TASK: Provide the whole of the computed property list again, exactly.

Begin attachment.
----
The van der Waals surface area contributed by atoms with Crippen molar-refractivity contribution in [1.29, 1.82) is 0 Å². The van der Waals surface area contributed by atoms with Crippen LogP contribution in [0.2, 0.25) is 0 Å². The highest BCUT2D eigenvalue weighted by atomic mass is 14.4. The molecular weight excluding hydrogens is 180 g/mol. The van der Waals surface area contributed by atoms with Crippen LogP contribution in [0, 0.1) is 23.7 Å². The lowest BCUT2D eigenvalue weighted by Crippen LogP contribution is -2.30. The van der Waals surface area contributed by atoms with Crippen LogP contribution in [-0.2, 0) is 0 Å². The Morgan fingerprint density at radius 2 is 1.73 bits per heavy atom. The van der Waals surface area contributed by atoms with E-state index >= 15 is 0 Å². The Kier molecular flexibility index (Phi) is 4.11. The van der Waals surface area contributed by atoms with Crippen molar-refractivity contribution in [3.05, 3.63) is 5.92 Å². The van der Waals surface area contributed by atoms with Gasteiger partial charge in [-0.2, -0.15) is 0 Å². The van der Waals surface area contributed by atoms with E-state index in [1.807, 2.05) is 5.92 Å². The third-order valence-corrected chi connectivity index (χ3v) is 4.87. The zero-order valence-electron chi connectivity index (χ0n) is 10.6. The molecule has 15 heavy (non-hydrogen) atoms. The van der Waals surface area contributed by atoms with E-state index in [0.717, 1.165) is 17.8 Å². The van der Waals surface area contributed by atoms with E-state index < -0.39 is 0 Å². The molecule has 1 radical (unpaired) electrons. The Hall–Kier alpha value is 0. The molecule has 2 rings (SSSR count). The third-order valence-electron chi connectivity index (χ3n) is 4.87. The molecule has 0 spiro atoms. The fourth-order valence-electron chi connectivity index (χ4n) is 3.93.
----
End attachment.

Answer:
The van der Waals surface area contributed by atoms with Crippen molar-refractivity contribution in [1.29, 1.82) is 0 Å². The van der Waals surface area contributed by atoms with Crippen LogP contribution in [0.2, 0.25) is 0 Å². The highest BCUT2D eigenvalue weighted by atomic mass is 14.4. The molecular weight excluding hydrogens is 180 g/mol. The van der Waals surface area contributed by atoms with Crippen LogP contribution in [0, 0.1) is 23.7 Å². The lowest BCUT2D eigenvalue weighted by Crippen LogP contribution is -2.30. The van der Waals surface area contributed by atoms with Crippen LogP contribution in [-0.2, 0) is 0 Å². The Morgan fingerprint density at radius 2 is 1.73 bits per heavy atom. The van der Waals surface area contributed by atoms with E-state index >= 15 is 0 Å². The Kier molecular flexibility index (Phi) is 4.11. The van der Waals surface area contributed by atoms with Crippen molar-refractivity contribution in [3.05, 3.63) is 5.92 Å². The van der Waals surface area contributed by atoms with Gasteiger partial charge in [-0.2, -0.15) is 0 Å². The van der Waals surface area contributed by atoms with E-state index in [1.807, 2.05) is 5.92 Å². The third-order valence-corrected chi connectivity index (χ3v) is 4.87. The zero-order valence-electron chi connectivity index (χ0n) is 10.6. The molecule has 15 heavy (non-hydrogen) atoms. The van der Waals surface area contributed by atoms with E-state index in [0.717, 1.165) is 17.8 Å². The van der Waals surface area contributed by atoms with E-state index < -0.39 is 0 Å². The molecule has 1 radical (unpaired) electrons. The Hall–Kier alpha value is 0. The molecule has 2 rings (SSSR count). The third-order valence-electron chi connectivity index (χ3n) is 4.87. The molecule has 0 spiro atoms. The fourth-order valence-electron chi connectivity index (χ4n) is 3.93.